New Orleans-Metairie-Kenner, LA
    Buffalo-Niagara Falls, NY
    Birmingham-Hoover, AL
    Salt Lake City, UT
    Raleigh-Cary, NC

    We're not even the largest metro area in the state at 1.7 million. I'd have trouble putting us in the same category as Denver MSA (2.5 million), Dallas-Ft Worth MSA (6.3 million), Atlanta MSA (5.3 million).

    As far as growth goes, here's everyone that beats us numerically:

    Dallas-Fort Worth-Arlington, TX
    Houston-Sugar Land-Baytown, TX
    Phoenix-Mesa-Scottsdale, AZ
    Atlanta-Sandy Springs-Marietta, GA
    Los Angeles-Long Beach-Santa Ana, CA
    New York-Northern New Jersey-Long Island, NY-NJ-PA
    Chicago-Naperville-Joliet, IL-IN-WI
    Austin-Round Rock, TX
    San Francisco-Oakland-Fremont, CA
    Washington-Arlington-Alexandria, DC-VA-MD-WV
    Charlotte-Gastonia-Concord, NC-SC
    Denver-Aurora, CO /1
    Riverside-San Bernardino-Ontario, CA
    Seattle-Tacoma-Bellevue, WA
    San Antonio, TX
    Raleigh-Cary, NC
    San Diego-Carlsbad-San Marcos, CA
    Portland-Vancouver-Beaverton, OR-WA
    Las Vegas-Paradise, NV
    San Jose-Sunnyvale-Santa Clara, CA
    Minneapolis-St. Paul-Bloomington, MN-WI
    Nashville-Davidson--Murfreesboro--Franklin, TN
    Boston-Cambridge-Quincy, MA-NH
    Sacramento--Arden-Arcade--Roseville, CA
    Orlando-Kissimmee, FL
    New Orleans-Metairie-Kenner, LA
    Indianapolis-Carmel, IN
    Miami-Fort Lauderdale-Pompano Beach, FL
    McAllen-Edinburg-Mission, TX
    Kansas City, MO-KS
    Salt Lake City, UT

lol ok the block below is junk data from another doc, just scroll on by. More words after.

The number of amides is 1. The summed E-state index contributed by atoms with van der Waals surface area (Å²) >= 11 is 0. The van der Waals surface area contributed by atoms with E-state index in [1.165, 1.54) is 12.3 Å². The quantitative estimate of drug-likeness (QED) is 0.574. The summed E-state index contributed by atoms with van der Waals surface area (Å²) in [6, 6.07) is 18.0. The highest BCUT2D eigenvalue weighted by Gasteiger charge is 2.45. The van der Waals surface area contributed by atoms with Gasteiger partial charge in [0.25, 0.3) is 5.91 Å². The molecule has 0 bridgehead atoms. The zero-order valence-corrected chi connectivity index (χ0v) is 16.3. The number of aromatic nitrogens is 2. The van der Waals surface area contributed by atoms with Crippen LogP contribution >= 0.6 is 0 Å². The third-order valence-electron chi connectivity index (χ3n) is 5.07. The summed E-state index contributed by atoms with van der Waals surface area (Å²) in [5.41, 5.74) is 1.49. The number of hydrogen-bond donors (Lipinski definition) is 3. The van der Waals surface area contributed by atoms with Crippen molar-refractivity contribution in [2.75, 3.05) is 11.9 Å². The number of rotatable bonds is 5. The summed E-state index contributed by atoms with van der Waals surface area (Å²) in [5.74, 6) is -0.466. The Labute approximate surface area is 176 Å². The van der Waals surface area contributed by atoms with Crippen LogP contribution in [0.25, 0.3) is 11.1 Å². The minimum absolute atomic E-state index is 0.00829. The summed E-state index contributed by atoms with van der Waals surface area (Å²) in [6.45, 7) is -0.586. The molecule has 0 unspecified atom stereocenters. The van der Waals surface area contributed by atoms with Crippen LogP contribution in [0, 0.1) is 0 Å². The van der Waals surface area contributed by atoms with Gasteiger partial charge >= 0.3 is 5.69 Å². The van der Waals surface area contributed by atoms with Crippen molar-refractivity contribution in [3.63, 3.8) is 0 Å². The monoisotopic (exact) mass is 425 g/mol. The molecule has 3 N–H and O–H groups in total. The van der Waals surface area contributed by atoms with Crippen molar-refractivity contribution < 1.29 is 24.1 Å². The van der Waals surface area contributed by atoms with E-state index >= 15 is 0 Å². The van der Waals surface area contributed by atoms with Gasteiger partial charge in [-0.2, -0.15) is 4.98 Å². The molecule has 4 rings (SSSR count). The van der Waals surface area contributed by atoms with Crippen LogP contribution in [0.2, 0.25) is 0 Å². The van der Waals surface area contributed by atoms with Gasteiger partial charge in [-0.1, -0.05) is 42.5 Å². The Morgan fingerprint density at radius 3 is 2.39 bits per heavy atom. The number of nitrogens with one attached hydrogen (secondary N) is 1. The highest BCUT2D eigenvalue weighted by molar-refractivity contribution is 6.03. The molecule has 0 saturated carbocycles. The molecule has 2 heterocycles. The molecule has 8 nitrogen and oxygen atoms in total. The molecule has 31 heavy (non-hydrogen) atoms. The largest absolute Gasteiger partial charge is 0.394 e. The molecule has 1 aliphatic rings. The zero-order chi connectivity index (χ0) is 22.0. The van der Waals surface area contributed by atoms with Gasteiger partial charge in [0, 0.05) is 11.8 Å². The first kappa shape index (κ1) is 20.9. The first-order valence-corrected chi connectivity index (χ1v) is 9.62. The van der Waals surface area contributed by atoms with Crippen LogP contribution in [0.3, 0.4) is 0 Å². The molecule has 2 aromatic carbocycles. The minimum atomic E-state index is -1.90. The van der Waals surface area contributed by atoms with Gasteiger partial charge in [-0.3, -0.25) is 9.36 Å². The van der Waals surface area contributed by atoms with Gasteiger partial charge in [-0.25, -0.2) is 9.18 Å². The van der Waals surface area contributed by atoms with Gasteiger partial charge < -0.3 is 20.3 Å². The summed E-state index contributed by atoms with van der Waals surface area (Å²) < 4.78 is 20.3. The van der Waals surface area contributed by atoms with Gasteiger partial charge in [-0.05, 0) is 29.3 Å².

Our 1.1% growth merits a rank of 135 from the Census Bureau's list. That's a long list ahead of us - plenty of transit stinkers in that group.

     

  5. Tom Said,

    No joke: I've long thought that the best answer is a monorail.

    Denver and Houston's light rail are plagued by car-train accidents in the hundreds each year because the trains are silent and run in the streets. I forget which, but one of them had to reinforce the front of the trains because they hit cars so much (article was in the WSJ).

    Meanwhile, a monorail costs no more, but rides up and over the cars and can cut across lots of places where a train just couldn't. Several cities run them including Moscow, which clearly gets colder and more snow than we do.

     

  6. John Said,

    Fast-growing cities have public transport. So what? Did public transport cause these cities to grow fast (as the poster assumes), or did fast growth cause the cities to spend unwisely on public infrastructure (also consistent with the data), or is there no correlation between growth and public transport (how many cities with NEGATIVE growth also have rail)?

     

  7. Bart Said,

    So for the belated post.

    One blatantly missing point in this post is something called m-o-n-e-y. The cost to build these rail lines is draining these cities.

    Charolette for example, solld the tranit levy to voters by project the first rail line to be built for $250 million. Final tab: Over $500 million.

    Nearly half of Pheonix's passengers om their rail system are riding for free. Or is it free? All city workers, and ASU students have their tranit passes 100% subsidized...by who? Taxpayers.

    Hey - there will also be a "largets city without rail". If Columbus builds it, then someone else will fill that spot. Who cares? That's not a reason to build rail.

    Rail is a nice idea with one huge problem: It is simply to expensive to build and maintain.